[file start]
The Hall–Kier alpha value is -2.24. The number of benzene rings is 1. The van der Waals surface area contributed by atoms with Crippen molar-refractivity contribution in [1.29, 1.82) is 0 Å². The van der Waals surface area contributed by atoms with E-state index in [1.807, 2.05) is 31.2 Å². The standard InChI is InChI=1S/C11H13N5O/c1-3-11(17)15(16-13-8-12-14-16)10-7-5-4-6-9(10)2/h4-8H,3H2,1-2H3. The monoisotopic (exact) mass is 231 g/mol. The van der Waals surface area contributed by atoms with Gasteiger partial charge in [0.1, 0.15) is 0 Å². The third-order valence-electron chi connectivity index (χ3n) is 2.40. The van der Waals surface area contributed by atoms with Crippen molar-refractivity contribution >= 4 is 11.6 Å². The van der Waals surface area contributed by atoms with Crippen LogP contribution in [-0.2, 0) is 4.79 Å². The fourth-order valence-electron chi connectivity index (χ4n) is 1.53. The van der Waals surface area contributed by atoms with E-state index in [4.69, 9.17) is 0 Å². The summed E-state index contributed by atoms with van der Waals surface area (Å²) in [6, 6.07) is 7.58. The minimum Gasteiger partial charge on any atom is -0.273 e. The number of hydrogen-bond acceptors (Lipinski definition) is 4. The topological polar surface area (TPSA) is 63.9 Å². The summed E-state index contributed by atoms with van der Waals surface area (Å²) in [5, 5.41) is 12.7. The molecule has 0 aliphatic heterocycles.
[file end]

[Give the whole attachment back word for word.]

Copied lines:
The Hall–Kier alpha value is -2.24. The number of benzene rings is 1. The van der Waals surface area contributed by atoms with Crippen molar-refractivity contribution in [1.29, 1.82) is 0 Å². The van der Waals surface area contributed by atoms with E-state index in [1.807, 2.05) is 31.2 Å². The standard InChI is InChI=1S/C11H13N5O/c1-3-11(17)15(16-13-8-12-14-16)10-7-5-4-6-9(10)2/h4-8H,3H2,1-2H3. The monoisotopic (exact) mass is 231 g/mol. The van der Waals surface area contributed by atoms with Gasteiger partial charge in [0.1, 0.15) is 0 Å². The third-order valence-electron chi connectivity index (χ3n) is 2.40. The van der Waals surface area contributed by atoms with Crippen molar-refractivity contribution >= 4 is 11.6 Å². The van der Waals surface area contributed by atoms with Crippen LogP contribution in [-0.2, 0) is 4.79 Å². The fourth-order valence-electron chi connectivity index (χ4n) is 1.53. The van der Waals surface area contributed by atoms with E-state index in [4.69, 9.17) is 0 Å². The summed E-state index contributed by atoms with van der Waals surface area (Å²) in [6, 6.07) is 7.58. The minimum Gasteiger partial charge on any atom is -0.273 e. The number of hydrogen-bond acceptors (Lipinski definition) is 4. The topological polar surface area (TPSA) is 63.9 Å². The summed E-state index contributed by atoms with van der Waals surface area (Å²) in [5, 5.41) is 12.7. The molecule has 0 aliphatic heterocycles.